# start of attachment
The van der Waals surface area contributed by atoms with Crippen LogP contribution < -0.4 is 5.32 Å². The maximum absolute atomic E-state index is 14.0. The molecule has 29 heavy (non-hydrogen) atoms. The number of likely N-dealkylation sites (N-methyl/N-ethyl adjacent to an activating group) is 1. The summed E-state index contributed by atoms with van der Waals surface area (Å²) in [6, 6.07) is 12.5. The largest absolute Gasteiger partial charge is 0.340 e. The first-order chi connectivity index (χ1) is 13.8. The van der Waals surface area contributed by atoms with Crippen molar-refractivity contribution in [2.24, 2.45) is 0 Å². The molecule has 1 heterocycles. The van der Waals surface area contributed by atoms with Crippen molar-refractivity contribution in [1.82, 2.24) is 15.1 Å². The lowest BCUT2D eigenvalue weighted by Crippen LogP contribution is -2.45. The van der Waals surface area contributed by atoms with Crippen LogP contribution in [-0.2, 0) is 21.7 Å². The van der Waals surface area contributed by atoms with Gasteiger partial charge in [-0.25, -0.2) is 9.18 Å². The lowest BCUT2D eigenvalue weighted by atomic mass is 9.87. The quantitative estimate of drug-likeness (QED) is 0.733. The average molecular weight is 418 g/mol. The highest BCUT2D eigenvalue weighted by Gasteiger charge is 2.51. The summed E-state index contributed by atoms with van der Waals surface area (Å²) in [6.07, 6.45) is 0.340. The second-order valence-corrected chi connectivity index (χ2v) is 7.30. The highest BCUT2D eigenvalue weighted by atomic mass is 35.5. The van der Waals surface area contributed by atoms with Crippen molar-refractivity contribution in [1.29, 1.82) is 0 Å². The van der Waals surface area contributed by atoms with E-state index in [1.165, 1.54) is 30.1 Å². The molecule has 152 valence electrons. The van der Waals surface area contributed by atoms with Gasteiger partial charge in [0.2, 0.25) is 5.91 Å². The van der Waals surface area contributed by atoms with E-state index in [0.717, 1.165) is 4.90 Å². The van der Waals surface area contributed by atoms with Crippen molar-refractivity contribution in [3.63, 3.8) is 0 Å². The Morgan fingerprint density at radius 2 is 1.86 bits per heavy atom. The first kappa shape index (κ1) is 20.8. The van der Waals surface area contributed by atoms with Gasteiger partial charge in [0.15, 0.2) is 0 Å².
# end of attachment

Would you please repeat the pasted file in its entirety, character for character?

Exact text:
The van der Waals surface area contributed by atoms with Crippen LogP contribution < -0.4 is 5.32 Å². The maximum absolute atomic E-state index is 14.0. The molecule has 29 heavy (non-hydrogen) atoms. The number of likely N-dealkylation sites (N-methyl/N-ethyl adjacent to an activating group) is 1. The summed E-state index contributed by atoms with van der Waals surface area (Å²) in [6, 6.07) is 12.5. The largest absolute Gasteiger partial charge is 0.340 e. The first-order chi connectivity index (χ1) is 13.8. The van der Waals surface area contributed by atoms with Crippen molar-refractivity contribution in [2.24, 2.45) is 0 Å². The molecule has 1 heterocycles. The van der Waals surface area contributed by atoms with Crippen molar-refractivity contribution in [1.82, 2.24) is 15.1 Å². The lowest BCUT2D eigenvalue weighted by Crippen LogP contribution is -2.45. The van der Waals surface area contributed by atoms with Crippen LogP contribution in [-0.2, 0) is 21.7 Å². The van der Waals surface area contributed by atoms with Gasteiger partial charge in [-0.25, -0.2) is 9.18 Å². The lowest BCUT2D eigenvalue weighted by atomic mass is 9.87. The quantitative estimate of drug-likeness (QED) is 0.733. The average molecular weight is 418 g/mol. The highest BCUT2D eigenvalue weighted by Gasteiger charge is 2.51. The summed E-state index contributed by atoms with van der Waals surface area (Å²) in [6.07, 6.45) is 0.340. The second-order valence-corrected chi connectivity index (χ2v) is 7.30. The highest BCUT2D eigenvalue weighted by atomic mass is 35.5. The van der Waals surface area contributed by atoms with Crippen molar-refractivity contribution in [1.29, 1.82) is 0 Å². The van der Waals surface area contributed by atoms with E-state index in [1.165, 1.54) is 30.1 Å². The molecule has 152 valence electrons. The van der Waals surface area contributed by atoms with Gasteiger partial charge in [0.2, 0.25) is 5.91 Å². The van der Waals surface area contributed by atoms with E-state index in [0.717, 1.165) is 4.90 Å². The van der Waals surface area contributed by atoms with Crippen molar-refractivity contribution in [3.63, 3.8) is 0 Å². The Morgan fingerprint density at radius 2 is 1.86 bits per heavy atom. The first kappa shape index (κ1) is 20.8. The van der Waals surface area contributed by atoms with Gasteiger partial charge in [0.15, 0.2) is 0 Å².